Womanly

What
Does it mean?

To be
Womanly

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Is it merely
To push life out of you

To walk
Barefoot and broken

Abnegate
With a Scarlet letter on your breast

Or is it more
Visceral, intricate, guttural, real

Like perhaps
The iridescent shimmer of broken glass

As it sticks
And gleams prettily on your open wrist

A pink gash
To compensate for the one between your legs

A blue vein
Hastily stitched up, bandaged and recompensed

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Is that it then
Are you a woman now?

Carved marble-like
A suffering, persevering, patient creature

From a blade
An ecclesiastical scalpel

That punishes
The sinful, the splintered, the shameless

I think not
For reasons that might seem uncomely

You are
Blood and bone

Conscientious
About your own volatility and insignificance

Your blood
Is crimson, but also violet and cerulean and green

Quite like
The bruises that are meant to discipline, but not display

Tell me
Again what it means

To be
flinted and livid and discordant and hungry

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Tell me
I pray, Erudite

What
Is it after all

To be
Womanly

[Featured GIF: giphy.com]

[Featured art: Sarah Modak]

To Emily Dickinson – Life After Death

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“How dreary – to be – Somebody!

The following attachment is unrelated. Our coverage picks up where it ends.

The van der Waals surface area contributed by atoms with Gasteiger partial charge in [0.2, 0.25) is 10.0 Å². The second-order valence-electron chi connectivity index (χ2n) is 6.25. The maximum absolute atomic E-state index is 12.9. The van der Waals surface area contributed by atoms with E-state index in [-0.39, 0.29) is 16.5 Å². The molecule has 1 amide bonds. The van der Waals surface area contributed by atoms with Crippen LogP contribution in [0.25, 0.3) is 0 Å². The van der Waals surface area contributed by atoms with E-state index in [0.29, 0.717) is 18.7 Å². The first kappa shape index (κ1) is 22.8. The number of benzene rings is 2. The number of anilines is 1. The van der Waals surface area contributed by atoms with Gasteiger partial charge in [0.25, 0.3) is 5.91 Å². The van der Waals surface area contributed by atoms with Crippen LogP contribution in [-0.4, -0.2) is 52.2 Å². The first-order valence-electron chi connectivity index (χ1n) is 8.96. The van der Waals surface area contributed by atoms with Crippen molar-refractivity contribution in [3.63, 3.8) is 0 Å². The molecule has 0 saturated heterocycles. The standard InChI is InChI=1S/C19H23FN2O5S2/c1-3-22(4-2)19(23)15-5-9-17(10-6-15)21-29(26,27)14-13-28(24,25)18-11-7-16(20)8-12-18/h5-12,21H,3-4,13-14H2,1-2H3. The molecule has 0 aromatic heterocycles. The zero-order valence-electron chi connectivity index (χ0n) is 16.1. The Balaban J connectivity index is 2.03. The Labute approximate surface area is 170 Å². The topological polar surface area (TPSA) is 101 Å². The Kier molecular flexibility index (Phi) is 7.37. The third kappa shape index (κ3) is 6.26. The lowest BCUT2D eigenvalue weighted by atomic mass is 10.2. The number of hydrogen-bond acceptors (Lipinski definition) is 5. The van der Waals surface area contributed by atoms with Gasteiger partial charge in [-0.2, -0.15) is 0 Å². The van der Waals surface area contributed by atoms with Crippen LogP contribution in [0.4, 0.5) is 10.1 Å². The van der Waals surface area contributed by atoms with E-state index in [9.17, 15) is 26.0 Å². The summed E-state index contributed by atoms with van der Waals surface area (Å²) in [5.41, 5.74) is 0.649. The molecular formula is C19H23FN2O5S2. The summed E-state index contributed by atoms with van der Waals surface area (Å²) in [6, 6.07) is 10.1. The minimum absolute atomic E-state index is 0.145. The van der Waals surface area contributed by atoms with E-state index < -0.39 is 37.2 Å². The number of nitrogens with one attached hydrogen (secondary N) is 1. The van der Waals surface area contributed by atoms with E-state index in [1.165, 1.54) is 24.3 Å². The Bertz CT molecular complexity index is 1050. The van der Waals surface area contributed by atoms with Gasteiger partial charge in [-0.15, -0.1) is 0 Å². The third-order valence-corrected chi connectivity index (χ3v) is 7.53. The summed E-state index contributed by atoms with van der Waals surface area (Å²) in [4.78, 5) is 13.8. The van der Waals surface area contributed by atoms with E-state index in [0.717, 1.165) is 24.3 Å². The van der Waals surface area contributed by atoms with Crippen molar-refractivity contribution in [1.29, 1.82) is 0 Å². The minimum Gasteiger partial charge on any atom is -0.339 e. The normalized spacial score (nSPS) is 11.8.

How public – like a Frog –

To tell one’s name – the livelong June –

To an admiring Bog!”

Dear Emily,

There’s a hollowness in your words that makes my chest feel like a gaping black hole.

They are full of impossibilities, etched with the fear of oblivion. Sucking in the electric emotions and flinging them into the unfathomable black abyss.

They say they found your work after you died. All those brilliant poetries children would one day loath as they were taught to interpret them in school, their unrefined thoughts conjuring a vague image of you as a nineteenth century emo.

They say that’s when you began a new life, a new legend. Breathing through your words, thriving on the sensations we felt when we read them, as yours remained forgotten whispers in the dust.

A life after death.

But you never wanted to be somebody, did you? Because you were already dead.

You felt dead, like you lived inside the black hole in my chest.

You had always felt the color flaking off your soul as it grew dormant and stale, the color that wasn’t dulled with age, but with loneliness.

Did you day dream about your funeral? Then grow angry because you were still stuck here, where no one could see you. You didn’t want them to see you, no.

But, sometimes. Only sometimes,

As you sat near the windowsill, looking at the rose that would be your muse, the delicate teacup in your dry fingers cracked and you couldn’t breathe because you were tired of everybody not seeing you—everybody unseeing you and you wanted to yell I’M HERE GODDAMNIT, I’M ALIVE.

Would you be glad, knowing that they see you now?

Or,

Perhaps you would still be unhappy, as you disintegrate under the surface of the earth.

Or perhaps,

You are simply oblivious.

Because you knew. You always knew, what it was like to be dead.

It’s like you lived the second you died.

Or did you die the second you started living?

Dear Emily,

I hope you know now,

For someone who never seemed to have the affinity for life,

You made a lot of us feel alive.

Yours,
Anupama